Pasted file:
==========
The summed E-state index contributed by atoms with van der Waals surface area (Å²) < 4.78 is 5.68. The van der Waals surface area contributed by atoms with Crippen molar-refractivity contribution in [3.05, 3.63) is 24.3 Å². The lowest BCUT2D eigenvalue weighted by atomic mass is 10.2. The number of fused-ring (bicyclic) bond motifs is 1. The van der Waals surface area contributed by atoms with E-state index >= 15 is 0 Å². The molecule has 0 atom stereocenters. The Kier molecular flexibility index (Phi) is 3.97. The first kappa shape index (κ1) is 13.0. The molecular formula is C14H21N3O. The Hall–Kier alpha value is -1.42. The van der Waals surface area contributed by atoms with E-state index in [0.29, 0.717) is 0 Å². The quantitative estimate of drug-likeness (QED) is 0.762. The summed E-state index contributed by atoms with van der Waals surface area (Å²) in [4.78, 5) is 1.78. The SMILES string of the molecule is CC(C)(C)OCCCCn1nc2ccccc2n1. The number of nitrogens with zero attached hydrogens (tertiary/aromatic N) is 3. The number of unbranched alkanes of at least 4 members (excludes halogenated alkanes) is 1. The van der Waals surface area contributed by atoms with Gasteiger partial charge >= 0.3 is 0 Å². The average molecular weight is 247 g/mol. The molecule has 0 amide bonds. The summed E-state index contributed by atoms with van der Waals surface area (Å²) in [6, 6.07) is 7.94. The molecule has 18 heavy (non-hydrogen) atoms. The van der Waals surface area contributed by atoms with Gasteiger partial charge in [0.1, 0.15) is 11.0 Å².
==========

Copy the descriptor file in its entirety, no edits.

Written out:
The summed E-state index contributed by atoms with van der Waals surface area (Å²) < 4.78 is 5.68. The van der Waals surface area contributed by atoms with Crippen molar-refractivity contribution in [3.05, 3.63) is 24.3 Å². The lowest BCUT2D eigenvalue weighted by atomic mass is 10.2. The number of fused-ring (bicyclic) bond motifs is 1. The van der Waals surface area contributed by atoms with E-state index >= 15 is 0 Å². The molecule has 0 atom stereocenters. The Kier molecular flexibility index (Phi) is 3.97. The first kappa shape index (κ1) is 13.0. The molecular formula is C14H21N3O. The Hall–Kier alpha value is -1.42. The van der Waals surface area contributed by atoms with E-state index in [0.29, 0.717) is 0 Å². The quantitative estimate of drug-likeness (QED) is 0.762. The summed E-state index contributed by atoms with van der Waals surface area (Å²) in [4.78, 5) is 1.78. The SMILES string of the molecule is CC(C)(C)OCCCCn1nc2ccccc2n1. The number of nitrogens with zero attached hydrogens (tertiary/aromatic N) is 3. The number of unbranched alkanes of at least 4 members (excludes halogenated alkanes) is 1. The van der Waals surface area contributed by atoms with Gasteiger partial charge >= 0.3 is 0 Å². The average molecular weight is 247 g/mol. The molecule has 0 amide bonds. The summed E-state index contributed by atoms with van der Waals surface area (Å²) in [6, 6.07) is 7.94. The molecule has 18 heavy (non-hydrogen) atoms. The van der Waals surface area contributed by atoms with Gasteiger partial charge in [0.1, 0.15) is 11.0 Å².